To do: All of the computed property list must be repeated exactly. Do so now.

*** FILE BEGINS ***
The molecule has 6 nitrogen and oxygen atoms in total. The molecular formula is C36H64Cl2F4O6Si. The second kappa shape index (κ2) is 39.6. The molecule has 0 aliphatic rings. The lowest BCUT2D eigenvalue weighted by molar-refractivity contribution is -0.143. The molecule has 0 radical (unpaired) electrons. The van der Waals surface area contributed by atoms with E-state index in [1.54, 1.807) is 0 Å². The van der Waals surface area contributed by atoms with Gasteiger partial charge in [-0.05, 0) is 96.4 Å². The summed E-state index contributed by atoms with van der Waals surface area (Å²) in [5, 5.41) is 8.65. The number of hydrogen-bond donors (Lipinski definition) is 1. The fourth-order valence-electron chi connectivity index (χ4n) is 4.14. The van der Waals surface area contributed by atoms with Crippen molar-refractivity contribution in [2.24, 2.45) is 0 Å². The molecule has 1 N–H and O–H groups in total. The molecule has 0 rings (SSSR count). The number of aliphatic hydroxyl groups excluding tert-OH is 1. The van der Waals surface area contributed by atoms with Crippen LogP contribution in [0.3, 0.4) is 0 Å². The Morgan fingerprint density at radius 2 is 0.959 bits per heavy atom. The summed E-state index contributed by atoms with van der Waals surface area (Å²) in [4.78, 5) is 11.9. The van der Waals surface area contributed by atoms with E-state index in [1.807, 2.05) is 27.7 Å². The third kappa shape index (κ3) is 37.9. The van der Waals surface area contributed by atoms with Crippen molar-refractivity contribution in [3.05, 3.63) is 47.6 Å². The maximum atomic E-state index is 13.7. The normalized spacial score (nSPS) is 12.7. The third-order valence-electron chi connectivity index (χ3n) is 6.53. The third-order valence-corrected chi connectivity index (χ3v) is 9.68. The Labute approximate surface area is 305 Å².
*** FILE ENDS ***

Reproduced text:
The molecule has 6 nitrogen and oxygen atoms in total. The molecular formula is C36H64Cl2F4O6Si. The second kappa shape index (κ2) is 39.6. The molecule has 0 aliphatic rings. The lowest BCUT2D eigenvalue weighted by molar-refractivity contribution is -0.143. The molecule has 0 radical (unpaired) electrons. The van der Waals surface area contributed by atoms with E-state index in [1.54, 1.807) is 0 Å². The van der Waals surface area contributed by atoms with Gasteiger partial charge in [-0.05, 0) is 96.4 Å². The summed E-state index contributed by atoms with van der Waals surface area (Å²) in [5, 5.41) is 8.65. The number of hydrogen-bond donors (Lipinski definition) is 1. The fourth-order valence-electron chi connectivity index (χ4n) is 4.14. The van der Waals surface area contributed by atoms with Crippen molar-refractivity contribution in [2.24, 2.45) is 0 Å². The molecule has 1 N–H and O–H groups in total. The molecule has 0 rings (SSSR count). The number of aliphatic hydroxyl groups excluding tert-OH is 1. The van der Waals surface area contributed by atoms with Crippen LogP contribution in [0.3, 0.4) is 0 Å². The Morgan fingerprint density at radius 2 is 0.959 bits per heavy atom. The summed E-state index contributed by atoms with van der Waals surface area (Å²) in [4.78, 5) is 11.9. The van der Waals surface area contributed by atoms with E-state index in [1.807, 2.05) is 27.7 Å². The third kappa shape index (κ3) is 37.9. The van der Waals surface area contributed by atoms with Crippen molar-refractivity contribution in [3.05, 3.63) is 47.6 Å². The maximum atomic E-state index is 13.7. The normalized spacial score (nSPS) is 12.7. The third-order valence-electron chi connectivity index (χ3n) is 6.53. The third-order valence-corrected chi connectivity index (χ3v) is 9.68. The Labute approximate surface area is 305 Å².